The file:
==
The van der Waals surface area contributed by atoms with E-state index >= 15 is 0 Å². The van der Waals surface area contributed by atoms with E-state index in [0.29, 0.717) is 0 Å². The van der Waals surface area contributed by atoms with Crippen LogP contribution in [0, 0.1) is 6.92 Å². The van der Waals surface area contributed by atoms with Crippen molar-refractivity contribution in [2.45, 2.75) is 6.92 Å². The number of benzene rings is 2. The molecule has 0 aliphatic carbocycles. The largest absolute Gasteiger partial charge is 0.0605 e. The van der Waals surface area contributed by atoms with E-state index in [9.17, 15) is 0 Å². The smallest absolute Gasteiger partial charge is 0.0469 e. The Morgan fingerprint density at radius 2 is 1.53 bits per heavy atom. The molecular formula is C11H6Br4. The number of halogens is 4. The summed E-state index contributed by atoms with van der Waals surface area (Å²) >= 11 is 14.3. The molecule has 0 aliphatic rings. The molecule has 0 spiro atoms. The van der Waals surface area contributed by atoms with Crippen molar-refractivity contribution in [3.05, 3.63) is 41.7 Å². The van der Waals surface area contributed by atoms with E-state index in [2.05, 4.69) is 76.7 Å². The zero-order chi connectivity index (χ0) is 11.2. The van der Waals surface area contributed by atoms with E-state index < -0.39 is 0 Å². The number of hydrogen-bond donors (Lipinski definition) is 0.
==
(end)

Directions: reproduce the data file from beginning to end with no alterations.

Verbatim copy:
The van der Waals surface area contributed by atoms with E-state index >= 15 is 0 Å². The van der Waals surface area contributed by atoms with E-state index in [0.29, 0.717) is 0 Å². The van der Waals surface area contributed by atoms with Crippen LogP contribution in [0, 0.1) is 6.92 Å². The van der Waals surface area contributed by atoms with Crippen molar-refractivity contribution in [2.45, 2.75) is 6.92 Å². The number of benzene rings is 2. The molecule has 0 aliphatic carbocycles. The largest absolute Gasteiger partial charge is 0.0605 e. The van der Waals surface area contributed by atoms with E-state index in [9.17, 15) is 0 Å². The smallest absolute Gasteiger partial charge is 0.0469 e. The Morgan fingerprint density at radius 2 is 1.53 bits per heavy atom. The molecular formula is C11H6Br4. The number of halogens is 4. The summed E-state index contributed by atoms with van der Waals surface area (Å²) >= 11 is 14.3. The molecule has 0 aliphatic rings. The molecule has 0 spiro atoms. The van der Waals surface area contributed by atoms with Crippen molar-refractivity contribution in [3.05, 3.63) is 41.7 Å². The van der Waals surface area contributed by atoms with E-state index in [2.05, 4.69) is 76.7 Å². The zero-order chi connectivity index (χ0) is 11.2. The van der Waals surface area contributed by atoms with E-state index < -0.39 is 0 Å². The number of hydrogen-bond donors (Lipinski definition) is 0.